Winery | The historic cellar is two levels below the garden, and is the estate’s historical cellar. It is part of the medieval tower. In 2016 the library’s oldest vintage was the 1948.
Pomino Rosso, Villa di Petrognano | From 6ha of vines rented from Fattoria di Petrognano. | 2012 14%.
Chianti Rufina DOCG, Selvapiana | 2002 85,000 bottles, compared to around 120-130,000 bottles normally. A bit hot but nice clean soft fresh fruit; and crisp acidity, decent at the winery on Thursday 17th March 2005. | 2014 13%. In 2016 Federico Giuntuni told me that during the tough conditions (rain) in 2015 his team ‘worked very hard in the vineyards, we did all the things that had to be done, that needed to be done. We dropped 80% of the Chianti Rufina Riserva into the Chianti Rufina normale. It’s one of the vintages that I’m really proud of.’ Aged in oak vats of 2,000, 2,500 and 5,000 litres.
Chianti Rufina DOCG Riserva, Selvapiana | 1997 The last riserva to be produced by Selvapiana. From now on they will produce the single vineyard wines, Bucerchiale and Fornace, in appropriate years, while the rest of the riserva will be used to improve the normale.
Chianti Rufina DOCG Riserva, Bucerchiale | Single vineyard cru. | 1998 Exists. 2000 Lovely blood and cedar; rich ripe fruit and elegant and good Sangiovese style too at the winery on Thursday 17th March 2005. | 2001 More obvious power and weight than 2000; fine grained tannin and rich fruit with lovely freshness too; intense but refined – really nice wines at the winery on Thursday 17th March 2005. | 2007 15%. | 2012 14.5%. Aged in 225-litre French barrels, only a small percenytage of which are new.
Chianti Rufina DOCG Riserva, Fornace | Now bottled as a Toscana Rosso, see below. | 1998 90% Sangiovese, 10% Cabernet Sauvignon.
Toscana Rosso, Fornace
Vin Santo del Chianti Rufina DOCG | Made from Trebbiano bunches which are tied in pairs and left to dry from September (harvest) to February the following year. The drying process is indoors, in a large room, in a former granary, with lots of windows to make the air-drying process as natural as possible. More than 70% of the weight of the cluster, of the berries, is lost. Then. once the grapes have shrivelled and become more concentrated and much sweeter-tasting they are pressed. They look like raisns. Very little juice is expressed, around 20% of what one would normally expect had the grapes been pressed immediately after harvest. The juice is then fermented. It is aged for seven years in a very small casks, called ‘caratelli’ in Tuscany. The casks are not filled completely. They are sealed with a cement bung and not touch again during the aging period. | 2002 50% Trebbiano and 50% Malvasia I think. 11 years in caratelli I think. Incredible wine, best vin santo I have had to date (Vinitaly 11 April 2016).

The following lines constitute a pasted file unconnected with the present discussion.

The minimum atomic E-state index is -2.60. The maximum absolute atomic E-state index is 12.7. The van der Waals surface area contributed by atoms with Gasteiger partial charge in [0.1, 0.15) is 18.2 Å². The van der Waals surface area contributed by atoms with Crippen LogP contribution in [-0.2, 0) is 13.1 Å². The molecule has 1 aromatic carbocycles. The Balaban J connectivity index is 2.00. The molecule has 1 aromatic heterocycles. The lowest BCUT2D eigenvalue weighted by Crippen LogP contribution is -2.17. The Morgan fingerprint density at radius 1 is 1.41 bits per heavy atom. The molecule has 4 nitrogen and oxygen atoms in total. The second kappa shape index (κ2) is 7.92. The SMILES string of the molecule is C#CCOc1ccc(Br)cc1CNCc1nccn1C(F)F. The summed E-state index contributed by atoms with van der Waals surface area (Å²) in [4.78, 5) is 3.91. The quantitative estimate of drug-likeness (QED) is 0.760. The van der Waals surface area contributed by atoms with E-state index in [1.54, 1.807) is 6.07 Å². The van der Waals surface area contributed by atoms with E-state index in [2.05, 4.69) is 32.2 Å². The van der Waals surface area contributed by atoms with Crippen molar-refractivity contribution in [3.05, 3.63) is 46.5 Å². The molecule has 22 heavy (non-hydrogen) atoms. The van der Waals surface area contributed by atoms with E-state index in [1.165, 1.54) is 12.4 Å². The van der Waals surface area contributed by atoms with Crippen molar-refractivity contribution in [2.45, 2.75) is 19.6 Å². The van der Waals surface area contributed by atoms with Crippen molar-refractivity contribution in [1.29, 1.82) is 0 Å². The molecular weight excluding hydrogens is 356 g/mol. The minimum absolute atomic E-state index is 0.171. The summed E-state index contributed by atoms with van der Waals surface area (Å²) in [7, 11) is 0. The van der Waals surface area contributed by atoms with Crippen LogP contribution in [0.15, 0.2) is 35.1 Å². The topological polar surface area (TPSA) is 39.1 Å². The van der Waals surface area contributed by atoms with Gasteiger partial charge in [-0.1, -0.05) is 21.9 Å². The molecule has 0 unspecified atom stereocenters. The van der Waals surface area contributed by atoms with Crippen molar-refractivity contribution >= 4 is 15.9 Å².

Federico Giuntini told me in May 2016 that the distinctive nature of the estates extra virgin olive oil, one of the most famous olive oils in Italy, is due to the terroir. “We don’t do anything special. It’s just where we are because we are at the climatic limit of the cultivation of olive trees in the centre of Italy. To find the next area for olive trees you have to go to the shores of Lake Garda. We work a lot with green olives, we press them as soon as they are picked. We have changed some things in the last five years, we filter immediately to take away all the sediment, a little with sugar, water. So we give an extra couple of years of life to the extra virgin olive oil. Our oil shows a distinct fruitiness, and spicy, green tomato flavors. It’s not good for every kind of food of course. It’s very unique on vegetables but not for fish, meat, soup, that kind of thing, because it’s very rich, very aromatic. Sometimes it’s even too spicy, but fortunately enough consumer tastes have changed a lot in the past few years.‘
Monty Waldin, visit on Thursday 17th March 2005.
Monty Waldin and Christopher Barnes of Grape Collective, visit
Oz Clarke 2015, Oz Clarke Wine A-Z (Pavilion, 2015), p238.
Loc. Selvapiana 43
I-50065 Pontassieve (FI = Firenze), Italy
Tel+39 055.8369848 | www.selvapiana.it